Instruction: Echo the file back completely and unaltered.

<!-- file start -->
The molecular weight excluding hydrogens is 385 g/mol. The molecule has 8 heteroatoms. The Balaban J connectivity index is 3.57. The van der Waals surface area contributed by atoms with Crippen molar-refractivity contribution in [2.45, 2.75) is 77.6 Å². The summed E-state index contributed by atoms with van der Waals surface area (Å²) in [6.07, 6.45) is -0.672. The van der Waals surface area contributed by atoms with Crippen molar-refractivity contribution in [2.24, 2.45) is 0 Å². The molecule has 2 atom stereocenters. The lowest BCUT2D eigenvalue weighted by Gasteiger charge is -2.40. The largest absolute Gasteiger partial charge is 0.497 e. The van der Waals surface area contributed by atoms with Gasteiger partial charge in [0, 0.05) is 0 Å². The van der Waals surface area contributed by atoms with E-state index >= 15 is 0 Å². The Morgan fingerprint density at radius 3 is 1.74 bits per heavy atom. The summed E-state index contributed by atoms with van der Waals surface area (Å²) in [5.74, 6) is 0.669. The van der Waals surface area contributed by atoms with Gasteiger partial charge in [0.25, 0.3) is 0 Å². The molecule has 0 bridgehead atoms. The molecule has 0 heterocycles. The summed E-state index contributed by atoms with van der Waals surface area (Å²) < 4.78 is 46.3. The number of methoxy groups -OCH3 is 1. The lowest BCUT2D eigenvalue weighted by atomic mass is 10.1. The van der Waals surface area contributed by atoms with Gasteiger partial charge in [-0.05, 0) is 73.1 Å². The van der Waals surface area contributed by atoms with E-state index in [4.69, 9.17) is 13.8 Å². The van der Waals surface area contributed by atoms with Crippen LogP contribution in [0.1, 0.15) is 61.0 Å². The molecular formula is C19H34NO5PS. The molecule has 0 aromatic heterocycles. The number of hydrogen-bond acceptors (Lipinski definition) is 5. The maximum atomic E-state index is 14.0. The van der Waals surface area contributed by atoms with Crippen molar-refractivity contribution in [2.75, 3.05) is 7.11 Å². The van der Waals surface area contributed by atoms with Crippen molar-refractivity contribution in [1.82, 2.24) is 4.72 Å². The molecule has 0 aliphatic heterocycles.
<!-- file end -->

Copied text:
The molecular weight excluding hydrogens is 385 g/mol. The molecule has 8 heteroatoms. The Balaban J connectivity index is 3.57. The van der Waals surface area contributed by atoms with Crippen molar-refractivity contribution in [2.45, 2.75) is 77.6 Å². The summed E-state index contributed by atoms with van der Waals surface area (Å²) in [6.07, 6.45) is -0.672. The van der Waals surface area contributed by atoms with Crippen molar-refractivity contribution in [2.24, 2.45) is 0 Å². The molecule has 2 atom stereocenters. The lowest BCUT2D eigenvalue weighted by Gasteiger charge is -2.40. The largest absolute Gasteiger partial charge is 0.497 e. The van der Waals surface area contributed by atoms with Gasteiger partial charge in [0, 0.05) is 0 Å². The van der Waals surface area contributed by atoms with E-state index >= 15 is 0 Å². The Morgan fingerprint density at radius 3 is 1.74 bits per heavy atom. The summed E-state index contributed by atoms with van der Waals surface area (Å²) in [5.74, 6) is 0.669. The van der Waals surface area contributed by atoms with Gasteiger partial charge in [0.25, 0.3) is 0 Å². The molecule has 0 bridgehead atoms. The molecule has 0 heterocycles. The summed E-state index contributed by atoms with van der Waals surface area (Å²) < 4.78 is 46.3. The number of methoxy groups -OCH3 is 1. The lowest BCUT2D eigenvalue weighted by atomic mass is 10.1. The van der Waals surface area contributed by atoms with Gasteiger partial charge in [-0.05, 0) is 73.1 Å². The van der Waals surface area contributed by atoms with E-state index in [4.69, 9.17) is 13.8 Å². The van der Waals surface area contributed by atoms with Crippen LogP contribution in [0.1, 0.15) is 61.0 Å². The molecular formula is C19H34NO5PS. The molecule has 0 aromatic heterocycles. The number of hydrogen-bond acceptors (Lipinski definition) is 5. The maximum atomic E-state index is 14.0. The van der Waals surface area contributed by atoms with Crippen molar-refractivity contribution in [2.75, 3.05) is 7.11 Å². The van der Waals surface area contributed by atoms with Crippen molar-refractivity contribution in [1.82, 2.24) is 4.72 Å². The molecule has 0 aliphatic heterocycles.